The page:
Obviously, I am committed to the fact that pop-culture is an important thing to understand, and even use in ministry-related contexts. However given the propensity of pop-culture to serve as a distraction away from deeper things, my own spiritual health must involve the ability to remove myself from these things.  I would love to say that I won’t bring my phone, iPad, movies, or magic tricks with me to the conference; Let’s be honest,  I will.  However my association with these will change.  No longer will I see these things as a retreat away from the tedium and boredom inflicted by times of quietness and rest. It is only as I consciously remove myself from the barrage of distraction that I am able to be open to the still small voice of the one who created me, redeemed me and calls me.  What is more, this is not to be simply an exercise at a conference, but must be a habit which I will cultivate in my everyday walk of faith.

Have you found that an increasing involvement with pop culture distracts you from deeper pursuits? If so, how have you removed yourself from pop culture?

Kyle Norman

About Kyle Norman

I am a Priest in the Diocese of Calgary, serving the wonderful people of Holy Cross, Calgary. I watch reality television, I drink Starbucks coffee, and I read celebrity gossip columns. I am also a magician and often use magic tricks to teach the children at church the lessons of the Bible. I believe that God is present in the intricacy of our lives, and thus I believe that Pop Culture can provide intriguing lessons, examples, and challenges for our lives of faith.

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2 Responses to Popular Distractions

  1. Matthew Griffin

    I’m very fond of a line that I’ve seen ascribed to Jeremy Taylor: “There should be in the soul halls of space, avenues of leisure, and high porticoes of silence where God walks.” That may explain part of why I’m just back from a Benedictine monastery that lacks television and internet access…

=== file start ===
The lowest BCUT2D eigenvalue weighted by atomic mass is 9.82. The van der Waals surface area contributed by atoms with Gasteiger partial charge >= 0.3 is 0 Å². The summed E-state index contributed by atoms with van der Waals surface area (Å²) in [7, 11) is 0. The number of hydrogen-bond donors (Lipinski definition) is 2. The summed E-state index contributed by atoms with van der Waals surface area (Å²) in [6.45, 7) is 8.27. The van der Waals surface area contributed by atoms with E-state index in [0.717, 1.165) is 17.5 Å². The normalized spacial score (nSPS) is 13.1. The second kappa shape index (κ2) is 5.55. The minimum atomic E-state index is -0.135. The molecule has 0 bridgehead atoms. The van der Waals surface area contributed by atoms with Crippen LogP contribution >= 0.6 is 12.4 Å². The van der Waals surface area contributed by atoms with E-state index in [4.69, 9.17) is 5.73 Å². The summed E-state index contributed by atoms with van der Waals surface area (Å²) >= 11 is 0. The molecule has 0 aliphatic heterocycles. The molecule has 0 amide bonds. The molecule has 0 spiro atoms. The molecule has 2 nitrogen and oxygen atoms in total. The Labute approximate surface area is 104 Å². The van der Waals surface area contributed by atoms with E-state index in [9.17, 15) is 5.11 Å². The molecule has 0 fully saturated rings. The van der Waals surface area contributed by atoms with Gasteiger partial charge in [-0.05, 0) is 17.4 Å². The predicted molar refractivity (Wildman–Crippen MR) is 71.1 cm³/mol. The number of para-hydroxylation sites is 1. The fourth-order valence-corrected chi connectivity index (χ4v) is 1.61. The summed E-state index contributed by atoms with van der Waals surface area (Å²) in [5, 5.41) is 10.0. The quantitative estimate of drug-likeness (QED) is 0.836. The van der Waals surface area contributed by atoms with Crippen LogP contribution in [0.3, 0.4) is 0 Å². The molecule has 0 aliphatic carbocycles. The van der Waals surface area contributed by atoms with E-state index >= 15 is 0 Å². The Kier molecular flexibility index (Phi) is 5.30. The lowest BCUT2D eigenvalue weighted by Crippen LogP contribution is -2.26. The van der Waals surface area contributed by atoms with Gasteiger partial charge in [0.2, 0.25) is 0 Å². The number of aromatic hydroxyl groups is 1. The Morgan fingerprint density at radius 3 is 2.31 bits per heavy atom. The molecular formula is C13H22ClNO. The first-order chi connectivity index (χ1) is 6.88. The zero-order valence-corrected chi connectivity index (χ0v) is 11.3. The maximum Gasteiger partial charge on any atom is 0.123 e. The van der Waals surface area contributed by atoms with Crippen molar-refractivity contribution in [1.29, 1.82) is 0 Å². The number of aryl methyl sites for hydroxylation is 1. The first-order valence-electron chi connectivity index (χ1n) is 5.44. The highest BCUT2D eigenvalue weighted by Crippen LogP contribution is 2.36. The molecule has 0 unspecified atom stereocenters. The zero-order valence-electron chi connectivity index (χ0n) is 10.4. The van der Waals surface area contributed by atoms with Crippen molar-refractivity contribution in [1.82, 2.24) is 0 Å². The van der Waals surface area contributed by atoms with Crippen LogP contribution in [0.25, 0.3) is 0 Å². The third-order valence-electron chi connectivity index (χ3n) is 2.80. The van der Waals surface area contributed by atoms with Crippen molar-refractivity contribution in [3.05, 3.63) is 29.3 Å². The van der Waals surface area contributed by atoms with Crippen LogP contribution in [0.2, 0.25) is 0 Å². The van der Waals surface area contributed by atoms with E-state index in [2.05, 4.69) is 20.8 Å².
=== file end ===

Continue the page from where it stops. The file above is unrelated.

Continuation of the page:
2. Matthew Griffin

    It was a marvellous time of quiet, prayer, study, and fellowship!

    I have been going to St. Gregory’s Abbey, outside of Three Rivers, MI, for a week’s retreat each year since I was ordained. They’re an Anglican Benedictine community who welcome guests for undirected retreats. They hope guests will join them for the Eucharist and Vespers each day, but one’s welcome to go to any of the seven daily services that one wishes to attend:

    Mattins at 4am

    Lauds at 6am

    Terce and the Eucharist at 8:15

    Sext at 11:30

    None at 2:00

    Vespers at 5:00

    Compline at 7:45

    I go to all of them—Mattins only seems really early the first two days—and love having the rhythm of the psalms wash over me as we pray every psalm in the course of the week.

    There are work periods after the coffee break after the Eucharist until Sext, and after None until tea at 4:30: I tend to spend them either reading or walking in the woods. Meals are taken in silence, with one of the monks reading from a book. 

    Except of course on Sundays and holidays, when Mattins isn’t until 5:30, and there’s talking at some of the meals! (I was lucky enough to be there for Ascension and the anniversary of the dedication of the Abbey Church, so two holidays in one week!)

    I’m glad that it’s become such an important part of my spiritual life. I come back rested, renewed in my life of prayer, curious about what I’ve spent time studying, and generally more excited to be where I am after the gift of the time of retreat. I always meet other interesting guests, have great conversations with the monks, and know myself to be blessed by the time.

    If you’re curious about St. Gregory’s, check out their website—where you’ll even find video tours and a sense of what a day there is like! http://saintgregorysthreerivers.org/